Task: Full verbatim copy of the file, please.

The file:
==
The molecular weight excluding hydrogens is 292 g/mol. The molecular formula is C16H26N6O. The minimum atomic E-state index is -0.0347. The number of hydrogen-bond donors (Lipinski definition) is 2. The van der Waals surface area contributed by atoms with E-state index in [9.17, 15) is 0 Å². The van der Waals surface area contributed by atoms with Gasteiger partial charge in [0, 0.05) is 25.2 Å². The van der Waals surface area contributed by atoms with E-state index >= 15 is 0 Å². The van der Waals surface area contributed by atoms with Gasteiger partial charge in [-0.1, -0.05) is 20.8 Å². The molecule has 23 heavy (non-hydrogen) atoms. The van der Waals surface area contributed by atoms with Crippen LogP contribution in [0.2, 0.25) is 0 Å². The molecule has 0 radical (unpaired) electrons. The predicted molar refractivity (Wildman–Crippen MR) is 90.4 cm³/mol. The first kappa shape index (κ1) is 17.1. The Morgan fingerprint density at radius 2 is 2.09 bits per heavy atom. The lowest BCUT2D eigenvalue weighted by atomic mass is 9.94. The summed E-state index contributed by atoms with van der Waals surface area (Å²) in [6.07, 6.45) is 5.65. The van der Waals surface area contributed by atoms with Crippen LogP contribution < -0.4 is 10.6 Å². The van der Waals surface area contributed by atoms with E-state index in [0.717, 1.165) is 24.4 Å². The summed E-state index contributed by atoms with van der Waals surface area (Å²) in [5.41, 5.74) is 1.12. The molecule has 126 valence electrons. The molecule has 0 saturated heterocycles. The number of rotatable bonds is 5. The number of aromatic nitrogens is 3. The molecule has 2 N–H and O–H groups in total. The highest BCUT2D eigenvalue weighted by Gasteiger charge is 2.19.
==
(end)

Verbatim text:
The molecular weight excluding hydrogens is 292 g/mol. The molecular formula is C16H26N6O. The minimum atomic E-state index is -0.0347. The number of hydrogen-bond donors (Lipinski definition) is 2. The van der Waals surface area contributed by atoms with E-state index in [9.17, 15) is 0 Å². The van der Waals surface area contributed by atoms with Gasteiger partial charge in [0, 0.05) is 25.2 Å². The van der Waals surface area contributed by atoms with E-state index >= 15 is 0 Å². The van der Waals surface area contributed by atoms with Gasteiger partial charge in [-0.1, -0.05) is 20.8 Å². The molecule has 23 heavy (non-hydrogen) atoms. The van der Waals surface area contributed by atoms with Crippen LogP contribution in [0.2, 0.25) is 0 Å². The molecule has 0 radical (unpaired) electrons. The predicted molar refractivity (Wildman–Crippen MR) is 90.4 cm³/mol. The first kappa shape index (κ1) is 17.1. The Morgan fingerprint density at radius 2 is 2.09 bits per heavy atom. The lowest BCUT2D eigenvalue weighted by atomic mass is 9.94. The summed E-state index contributed by atoms with van der Waals surface area (Å²) in [6.07, 6.45) is 5.65. The van der Waals surface area contributed by atoms with Crippen LogP contribution < -0.4 is 10.6 Å². The van der Waals surface area contributed by atoms with E-state index in [0.717, 1.165) is 24.4 Å². The summed E-state index contributed by atoms with van der Waals surface area (Å²) in [5.41, 5.74) is 1.12. The molecule has 126 valence electrons. The molecule has 0 saturated heterocycles. The number of rotatable bonds is 5. The number of aromatic nitrogens is 3. The molecule has 2 N–H and O–H groups in total. The highest BCUT2D eigenvalue weighted by Gasteiger charge is 2.19.